Parents of Very Young Children with Congenital Heart Defects Report Good Quality of Life for Their Children and Families Regardless of Defect Severity


The purpose of this study was to investigate parent reports of quality of life for their very young children with congenital heart defects (CHD) and to compare their scores to previously published data. Parents of children 1–3 years old with CHD or innocent heart murmurs completed the Pediatric Quality of Life Inventory (PedsQL) core, cardiac, and family impact modules. Multivariable regression analyses assessed the impact of age, sex, family income, and CHD treatment history (study group) on PedsQL scores. Correlations between family impact and core/cardiac modules were examined. PedsQL scores were compared to healthy norms. 140 parents of young children participated within four study groups: CHD no treatment (n = 44), CHD treatment without bypass (n = 26), CHD treatment with bypass (n = 42) ,and innocent heart murmurs (n = 28). Male sex was associated with higher core (F = 4.16, p = 0.04, σ2 = .03) and cardiac quality of life (F = 4.41, p = .04, σ2 = 0.04). Higher family income was associated with higher family quality of life (F = 8.89, p < .01, σ2 = 0.13). Parents of children with innocent heart murmurs and children with CHD not requiring treatment had higher core quality of life compared to young healthy children. Cardiac-related quality of life scores were associated with family impact (r = 0.68) and core module (r = 0.63) quality of life scores. Parents of very young children with CHD report good quality of life for their children and families. Quality of life exceeds in children with innocent murmurs or CHD not requiring repair. Parents report a lower quality of life among girls, and lower family quality of life is associated with lower family income.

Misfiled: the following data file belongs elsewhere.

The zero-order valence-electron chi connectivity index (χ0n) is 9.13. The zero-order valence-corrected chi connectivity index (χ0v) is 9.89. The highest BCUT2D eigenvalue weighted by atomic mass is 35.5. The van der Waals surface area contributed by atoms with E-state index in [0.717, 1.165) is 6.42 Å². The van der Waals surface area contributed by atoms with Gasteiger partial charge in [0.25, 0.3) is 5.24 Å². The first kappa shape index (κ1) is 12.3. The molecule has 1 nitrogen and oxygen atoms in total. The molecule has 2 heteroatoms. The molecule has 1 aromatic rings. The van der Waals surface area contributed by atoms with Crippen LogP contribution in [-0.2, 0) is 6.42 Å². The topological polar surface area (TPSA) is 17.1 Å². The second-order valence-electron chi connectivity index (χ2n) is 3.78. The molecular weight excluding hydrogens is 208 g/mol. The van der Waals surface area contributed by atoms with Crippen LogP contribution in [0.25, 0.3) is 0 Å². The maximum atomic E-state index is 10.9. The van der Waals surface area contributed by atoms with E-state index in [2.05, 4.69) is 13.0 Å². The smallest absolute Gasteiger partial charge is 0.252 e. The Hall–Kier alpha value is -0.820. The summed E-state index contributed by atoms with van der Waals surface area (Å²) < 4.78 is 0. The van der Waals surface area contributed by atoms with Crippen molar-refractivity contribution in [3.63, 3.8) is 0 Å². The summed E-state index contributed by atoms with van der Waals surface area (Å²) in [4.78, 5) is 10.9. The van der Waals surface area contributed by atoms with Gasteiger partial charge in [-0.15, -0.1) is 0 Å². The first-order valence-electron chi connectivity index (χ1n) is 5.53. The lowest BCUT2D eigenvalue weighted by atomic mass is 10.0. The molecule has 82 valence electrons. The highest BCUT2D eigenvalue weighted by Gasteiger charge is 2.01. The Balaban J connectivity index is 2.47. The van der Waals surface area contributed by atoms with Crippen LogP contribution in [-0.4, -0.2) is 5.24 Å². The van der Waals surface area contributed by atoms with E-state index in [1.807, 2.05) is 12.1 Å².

Lead Researchers

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  1. Patricia Longmuir

    Senior Scientist, CHEO Research Institute

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